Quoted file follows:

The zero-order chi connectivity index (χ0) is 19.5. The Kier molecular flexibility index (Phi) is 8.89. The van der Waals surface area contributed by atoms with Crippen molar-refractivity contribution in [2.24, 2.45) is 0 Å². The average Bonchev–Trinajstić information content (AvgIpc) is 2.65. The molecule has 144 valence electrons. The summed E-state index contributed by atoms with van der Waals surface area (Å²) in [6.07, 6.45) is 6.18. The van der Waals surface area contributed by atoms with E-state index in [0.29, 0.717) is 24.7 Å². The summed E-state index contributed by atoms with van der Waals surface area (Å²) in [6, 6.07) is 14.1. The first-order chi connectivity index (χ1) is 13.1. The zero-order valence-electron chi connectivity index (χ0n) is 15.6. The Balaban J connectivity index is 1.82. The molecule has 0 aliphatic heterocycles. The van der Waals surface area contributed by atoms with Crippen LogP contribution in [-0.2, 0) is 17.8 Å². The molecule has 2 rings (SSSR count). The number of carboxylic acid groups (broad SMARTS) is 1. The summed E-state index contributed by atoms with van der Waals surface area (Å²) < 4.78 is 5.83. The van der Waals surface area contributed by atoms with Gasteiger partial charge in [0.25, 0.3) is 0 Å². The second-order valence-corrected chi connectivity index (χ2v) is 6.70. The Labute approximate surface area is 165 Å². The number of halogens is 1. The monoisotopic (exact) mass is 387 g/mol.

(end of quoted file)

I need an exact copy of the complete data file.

The zero-order chi connectivity index (χ0) is 19.5. The Kier molecular flexibility index (Phi) is 8.89. The van der Waals surface area contributed by atoms with Crippen molar-refractivity contribution in [2.24, 2.45) is 0 Å². The average Bonchev–Trinajstić information content (AvgIpc) is 2.65. The molecule has 144 valence electrons. The summed E-state index contributed by atoms with van der Waals surface area (Å²) in [6.07, 6.45) is 6.18. The van der Waals surface area contributed by atoms with E-state index in [0.29, 0.717) is 24.7 Å². The summed E-state index contributed by atoms with van der Waals surface area (Å²) in [6, 6.07) is 14.1. The first-order chi connectivity index (χ1) is 13.1. The zero-order valence-electron chi connectivity index (χ0n) is 15.6. The Balaban J connectivity index is 1.82. The molecule has 0 aliphatic heterocycles. The van der Waals surface area contributed by atoms with Crippen LogP contribution in [-0.2, 0) is 17.8 Å². The molecule has 2 rings (SSSR count). The number of carboxylic acid groups (broad SMARTS) is 1. The summed E-state index contributed by atoms with van der Waals surface area (Å²) < 4.78 is 5.83. The van der Waals surface area contributed by atoms with Gasteiger partial charge in [0.25, 0.3) is 0 Å². The second-order valence-corrected chi connectivity index (χ2v) is 6.70. The Labute approximate surface area is 165 Å². The number of halogens is 1. The monoisotopic (exact) mass is 387 g/mol.